Grow a Jack-O-Lantern: Tips for Growing Pumpkins for Halloween

It's amazing to see how fast and far a pumpkin vine can grow in one season, producing several pumpkins that make perfect jack-o'-lanterns.

Our editors and experts handpick every product we feature. We may earn a commission from your purchases.

Growing pumpkins for jack-o’-lanterns and Halloween decorations is big business in some states, including Indiana (where I live) and neighboring Illinois, the national leader. Across the United States, we grow around one billion pounds of pumpkins each year. Nearly 80 percent are sold for fall and Halloween decorations.

Best Pumpkin Varieties for Halloween

Looking to grow your own pumpkins specifically to carve for Halloween? Some good choices include:

  • Jack O Lantern: An heirloom variety that produces medium-sized pumpkins.
  • Lumina: White with orange flesh.
  • Triple Treat: Good for carving and eating, with mature pumpkins weighing about eight pounds.

When To Plant Pumpkins for Halloween

Most pumpkins grown for Halloween take around 100 days to mature. They don’t tolerate frost, especially as young seedlings.

With this in mind, if your garden is frost free by early May, sow seeds directly in the garden then and you should have pumpkins to harvest by early fall. Sow three to four seeds together, then thin them out to two seedlings to continue growing.

In more Northern areas, including U.S. Department of Agriculture Plant Hardiness Zones 5 and colder, start pumpkin seeds indoors in a biodegradable pot two to three weeks before your predicted frost-free date, with no more than two seeds per pot. Once your garden is frost free, harden off the seedlings. Then plant them in the garden, being careful not to disturb the roots.

How To Grow Pumpkins


Choose a sunny spot with well-drained soil with lots of room for the vines to grow. To improve drainage, mound up the soil six to eight inches and plant the seeds in the center of the mound. Depending on the variety, pumpkin vines can be six to 10 feet long and will sprawl out in all directions.


Pumpkins grow fast and need a lot of water, at least one to two inches per week. If you’re not getting enough rain, water with a trickle near the base of the plants — that’s the best way. This allows water to slowly seep into the soil without wetting the foliage.

A drip irrigation system is great for pumpkins. If you water with an overhead sprinkler, do it early in the day to give foliage a chance to dry off by midday.


If you’re unsure of your soil fertility or your pumpkins aren’t growing well, apply a general purpose liquid fertilizer, following instructions on the label. Remove any weeds that compete for soil nutrients. Vines are fragile, so be careful not to step on them when weeding.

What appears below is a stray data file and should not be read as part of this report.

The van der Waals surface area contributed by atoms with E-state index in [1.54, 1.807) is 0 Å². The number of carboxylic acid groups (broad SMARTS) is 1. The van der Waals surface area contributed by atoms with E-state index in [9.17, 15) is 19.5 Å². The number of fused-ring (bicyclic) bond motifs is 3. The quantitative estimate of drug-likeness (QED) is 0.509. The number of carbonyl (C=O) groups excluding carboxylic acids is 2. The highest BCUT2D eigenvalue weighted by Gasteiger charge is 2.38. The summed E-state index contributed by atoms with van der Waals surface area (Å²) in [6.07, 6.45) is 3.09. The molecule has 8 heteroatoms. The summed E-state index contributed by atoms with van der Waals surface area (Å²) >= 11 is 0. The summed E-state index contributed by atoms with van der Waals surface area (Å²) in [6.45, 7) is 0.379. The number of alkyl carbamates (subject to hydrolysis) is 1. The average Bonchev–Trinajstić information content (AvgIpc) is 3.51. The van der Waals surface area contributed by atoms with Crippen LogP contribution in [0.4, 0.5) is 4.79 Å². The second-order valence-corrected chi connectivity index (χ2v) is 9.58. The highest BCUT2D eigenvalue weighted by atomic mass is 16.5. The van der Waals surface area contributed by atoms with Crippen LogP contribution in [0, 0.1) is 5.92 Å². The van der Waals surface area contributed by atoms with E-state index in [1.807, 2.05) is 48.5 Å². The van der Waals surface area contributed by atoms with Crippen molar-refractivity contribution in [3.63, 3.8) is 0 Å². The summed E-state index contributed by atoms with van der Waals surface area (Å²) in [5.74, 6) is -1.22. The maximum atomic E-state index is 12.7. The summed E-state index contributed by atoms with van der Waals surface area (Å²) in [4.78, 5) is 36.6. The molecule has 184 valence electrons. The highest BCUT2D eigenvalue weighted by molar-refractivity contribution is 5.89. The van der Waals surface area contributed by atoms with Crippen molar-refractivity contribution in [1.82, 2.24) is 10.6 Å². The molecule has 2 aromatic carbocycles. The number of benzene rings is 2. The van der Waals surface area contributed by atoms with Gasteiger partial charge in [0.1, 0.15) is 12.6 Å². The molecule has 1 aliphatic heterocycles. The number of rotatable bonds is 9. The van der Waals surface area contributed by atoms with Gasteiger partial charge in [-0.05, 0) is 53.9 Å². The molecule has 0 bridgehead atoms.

Pumpkins are ready to harvest once the skins are hard and brightly colored.

Cut the pumpkin away from the vine, leaving at least three inches of the stem on the pumpkin. Wipe off any dirt and allow it to dry in the sun for a week or so to further harden the skin. Then store in a cool, dry place until you’re ready to carve it for Halloween.

To prevent mold from forming on the pumpkin, wipe it down with a diluted bleach solution, using one part bleach to nine parts water.

Pests and diseases

A long list of pests and diseases could attack your growing pumpkins, but don’t let that discourage you. Some tips to avoid pests and diseases include:

  • Never plant pumpkins in the same location two years in a row, or plant where other squashes were grown the previous year.
  • Water early in the morning and avoid wetting the foliage too much.
  • Place straw under maturing pumpkins to keep them off the bare ground, which can cause them to rot.
  • Watch for squash bugs and pick them off if found.

Why Doesn’t My Pumpkin Vine Produce Any Pumpkins?

Pumpkins produce male and female flowers on the same plant. Male flowers will open first, followed by female flowers a few weeks later.

If there are no bees around to pollinate the female flowers, pumpkins won’t form. If this is the case, pick a male flower on the end of a long, thin stem. Then rub the pollen from it onto a female flower, which will have a swollen base.

It’s also possible if your plant is under stress from too little or too much water or other problems, the female flowers just won’t produce pumpkins.

Can I Save Seeds From My Pumpkins To Grow Next Year?

Yes. If you didn’t grow any other varieties of pumpkins, gourds or other squashes in your garden, you can save the seeds from your pumpkin and expect to grow the same variety the next year. Remove the seeds from the pulp, rinse until clean, lay out on a towel to dry, then store in a cool, dry location.

Carol J. Michel
Carol J. Michel is an award-winning author of several books including five gardening humor books and one children's book. As the holder of degrees from Purdue University in both horticulture and computer technology, she spent over three decades making a living in healthcare IT while making a life in her garden. She started writing about gardening on her blog called May Dreams Gardens which lead to numerous magazine articles, her books, and a podcast called The Gardenangelists. She was recently named a GardenComm Fellow by Garden Communicators International.